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Visible Learning, Tomorrow’s Schools Schools, The Mindsets that make the difference in Education

John Hattie Visible Learning Laboratories University of Auckland

Influences on Achievement ?

0

Decreased

Zero

Enhanced

Reducing Class Size on Achievement?
What is the effect of reducing class size Hundreds of evaluations of reducing class size ….
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Decreased

Zero

Enhanced

Effect Eff t on Achievement over time? A hi t ti ?
Reducing Class Size

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Decreased

.20 20

1.0
Enhanced

Zero

An effect‐size of advancing achievement % improving rate of learning % improving rate of learning r variable & achievement % of students with treatment exceeding those  not treated not treated

.20 9 mths 10% .10 8

1.0 3 yrs 45% .45 34

The typical influence on achievement
So what is the typical effect across    800+ meta-analysis meta analysis 50,000 studies, and 200+ million students

Effect Eff t on Achievement over time? A hi t ti ? Typical Effect Size 0 Decreased Zero .20 .40 1.0 Enhanced .

Distribution of effects 25000 20000 15000 10000 5000 0 No. of Effe ects .

Rank these 12 effects: Answers 1 Acceleration (speed up a year) 2 Feedback 3 Student-teacher relationships 4 Teaching study skills 5 Reading Recovery 6 C Cooperative l ti learning i 7 Homework 8 Individualized instruction 9 Ability grouping 10 Open vs. traditional classes 11 Retention (hold back a year) 12 Shifting schools .

50 .29 .Rank these 12 effects: Answers 1 Acceleration (speed up a year) 2 Feedback 3 Student-teacher relationships 4 Teaching study skills 5 Reading Recovery 6 C Cooperative l ti learning i 7 Homework 8 Individualized instruction 9 Ability grouping 10 Open vs.12 . traditional classes 11 Retention (hold back a year) 12 Shifting schools .34 .41 41 .22 22 .88 88 .01 -.72 .59 .16 -.73 .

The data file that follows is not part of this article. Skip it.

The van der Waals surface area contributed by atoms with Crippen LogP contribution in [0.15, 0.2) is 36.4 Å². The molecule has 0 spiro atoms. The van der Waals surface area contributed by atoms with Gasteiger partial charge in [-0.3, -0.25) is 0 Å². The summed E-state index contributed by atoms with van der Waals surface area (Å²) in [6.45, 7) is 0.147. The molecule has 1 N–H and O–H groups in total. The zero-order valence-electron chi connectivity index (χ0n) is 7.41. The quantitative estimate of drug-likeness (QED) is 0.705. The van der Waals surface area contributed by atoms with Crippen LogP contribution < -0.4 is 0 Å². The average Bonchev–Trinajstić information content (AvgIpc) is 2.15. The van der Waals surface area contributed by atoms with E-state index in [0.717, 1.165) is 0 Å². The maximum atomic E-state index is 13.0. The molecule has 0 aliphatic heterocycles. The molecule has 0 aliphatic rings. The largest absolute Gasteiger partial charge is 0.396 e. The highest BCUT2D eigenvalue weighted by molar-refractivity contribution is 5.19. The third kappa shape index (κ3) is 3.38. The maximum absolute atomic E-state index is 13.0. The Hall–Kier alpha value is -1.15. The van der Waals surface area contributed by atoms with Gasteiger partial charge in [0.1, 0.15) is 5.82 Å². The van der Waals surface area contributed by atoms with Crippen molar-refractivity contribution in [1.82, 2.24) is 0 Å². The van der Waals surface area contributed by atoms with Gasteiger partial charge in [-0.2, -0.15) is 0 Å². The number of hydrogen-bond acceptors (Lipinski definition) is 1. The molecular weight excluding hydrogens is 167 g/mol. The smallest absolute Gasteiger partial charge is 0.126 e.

09 .12 -..16 16 -.05 . Traditional Summer vacation On Welfare Policies Retention R t ti Television Mobility Studies Effects ES 130 131 132 133 134 135 136 137 138 10 94 65 315 39 8 207 37 181 23 72 38 333 62 8 2675 540 540 .09 -.The Disasters .04 ..18 -.04 . Rank Influence College halls of residence Multi-grade/age classes Student control over learning Open vs.34 .01 -.

09 09 .09 .12 .15 .12 .09 . Rank Influence Mentoring Teacher education Ability grouping Gender Diet Teacher subject matter knowledge Distance Education Out of school curricula experiences Perceptual-Motor programs Whole language Studies Effects ES 120 121 122 123 124 125 126 127 128 129 74 85 500 2926 23 92 839 52 180 64 74 391 1369 6051 125 424 1643 50 637 197 .The Disasters .12 ..08 ..12 .06 .

15 . Rank 110 111 112 113 114 115 116 116 118 119 Influence Learning hierarchies Co Co.18 .16 .16 .Team teaching Web based learning Family structure Extra-curricula Programs Teacher Immediacy y Within class grouping Home school Home-school programs Problem based learning Sentence Combining programs Studies 24 136 45.19 .17 ..17 17 .19 .16 .The Disasters ..3 845 102 16 129 14 285 35 Effects 24 47 136 1733 68 16 181 14 546 40 ES .15 15 .

Rank 100 101 101 03 103 104 105 106 107 108 109 Finances ( ) Illness (Lack of) Religious Schools Individualized instruction d dua ed st uct o Visual/Audio-visual methods Comprehensive Teaching Reforms Class size Charter Schools Aptitude/treatment interactions Personality Influence Studies 189 13 71 638 359 282 96 18 61 234 Effects 681 13 71 1185 85 231 1818 785 18 340 1481 ES .22 ..23 .20 20 .22 .23 .19 .23 .22 .21 .Not Worth it yet ..19 19 .